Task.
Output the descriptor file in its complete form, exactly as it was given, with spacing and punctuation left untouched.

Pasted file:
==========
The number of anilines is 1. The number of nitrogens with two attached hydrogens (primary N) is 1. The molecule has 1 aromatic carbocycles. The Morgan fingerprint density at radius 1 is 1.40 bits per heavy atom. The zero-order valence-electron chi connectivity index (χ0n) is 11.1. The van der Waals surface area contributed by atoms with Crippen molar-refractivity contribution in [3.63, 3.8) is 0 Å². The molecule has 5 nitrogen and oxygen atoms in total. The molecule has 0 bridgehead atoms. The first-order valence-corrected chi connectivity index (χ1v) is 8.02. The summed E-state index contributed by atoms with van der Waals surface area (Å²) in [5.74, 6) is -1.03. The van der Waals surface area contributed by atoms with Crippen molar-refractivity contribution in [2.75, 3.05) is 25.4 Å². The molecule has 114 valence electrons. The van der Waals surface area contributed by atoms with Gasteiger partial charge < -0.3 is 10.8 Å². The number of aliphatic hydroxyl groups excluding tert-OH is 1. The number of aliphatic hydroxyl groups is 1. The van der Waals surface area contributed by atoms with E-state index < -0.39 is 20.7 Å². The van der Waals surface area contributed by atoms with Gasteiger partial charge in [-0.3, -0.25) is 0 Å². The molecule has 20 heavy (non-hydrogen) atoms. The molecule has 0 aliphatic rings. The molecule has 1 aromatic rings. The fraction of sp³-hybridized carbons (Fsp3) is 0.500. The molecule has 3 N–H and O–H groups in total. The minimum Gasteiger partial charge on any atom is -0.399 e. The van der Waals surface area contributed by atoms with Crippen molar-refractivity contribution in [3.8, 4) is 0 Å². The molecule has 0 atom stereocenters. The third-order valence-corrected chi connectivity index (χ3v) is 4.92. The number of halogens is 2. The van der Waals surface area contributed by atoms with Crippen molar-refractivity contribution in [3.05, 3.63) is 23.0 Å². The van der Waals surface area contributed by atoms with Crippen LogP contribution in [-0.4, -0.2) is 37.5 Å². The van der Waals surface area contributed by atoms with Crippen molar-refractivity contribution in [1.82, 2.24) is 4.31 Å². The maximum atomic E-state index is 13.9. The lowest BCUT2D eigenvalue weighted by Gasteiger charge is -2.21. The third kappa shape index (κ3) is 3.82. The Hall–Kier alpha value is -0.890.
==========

The number of anilines is 1. The number of nitrogens with two attached hydrogens (primary N) is 1. The molecule has 1 aromatic carbocycles. The Morgan fingerprint density at radius 1 is 1.40 bits per heavy atom. The zero-order valence-electron chi connectivity index (χ0n) is 11.1. The van der Waals surface area contributed by atoms with Crippen molar-refractivity contribution in [3.63, 3.8) is 0 Å². The molecule has 5 nitrogen and oxygen atoms in total. The molecule has 0 bridgehead atoms. The first-order valence-corrected chi connectivity index (χ1v) is 8.02. The summed E-state index contributed by atoms with van der Waals surface area (Å²) in [5.74, 6) is -1.03. The van der Waals surface area contributed by atoms with Crippen molar-refractivity contribution in [2.75, 3.05) is 25.4 Å². The molecule has 114 valence electrons. The van der Waals surface area contributed by atoms with Gasteiger partial charge < -0.3 is 10.8 Å². The number of aliphatic hydroxyl groups excluding tert-OH is 1. The number of aliphatic hydroxyl groups is 1. The van der Waals surface area contributed by atoms with E-state index < -0.39 is 20.7 Å². The van der Waals surface area contributed by atoms with Gasteiger partial charge in [-0.3, -0.25) is 0 Å². The molecule has 20 heavy (non-hydrogen) atoms. The molecule has 0 aliphatic rings. The molecule has 1 aromatic rings. The fraction of sp³-hybridized carbons (Fsp3) is 0.500. The molecule has 3 N–H and O–H groups in total. The minimum Gasteiger partial charge on any atom is -0.399 e. The van der Waals surface area contributed by atoms with Crippen molar-refractivity contribution in [3.8, 4) is 0 Å². The molecule has 0 atom stereocenters. The third-order valence-corrected chi connectivity index (χ3v) is 4.92. The number of halogens is 2. The van der Waals surface area contributed by atoms with Crippen molar-refractivity contribution in [3.05, 3.63) is 23.0 Å². The van der Waals surface area contributed by atoms with Crippen LogP contribution in [-0.4, -0.2) is 37.5 Å². The van der Waals surface area contributed by atoms with Crippen molar-refractivity contribution in [1.82, 2.24) is 4.31 Å². The maximum atomic E-state index is 13.9. The lowest BCUT2D eigenvalue weighted by Gasteiger charge is -2.21. The third kappa shape index (κ3) is 3.82. The Hall–Kier alpha value is -0.890.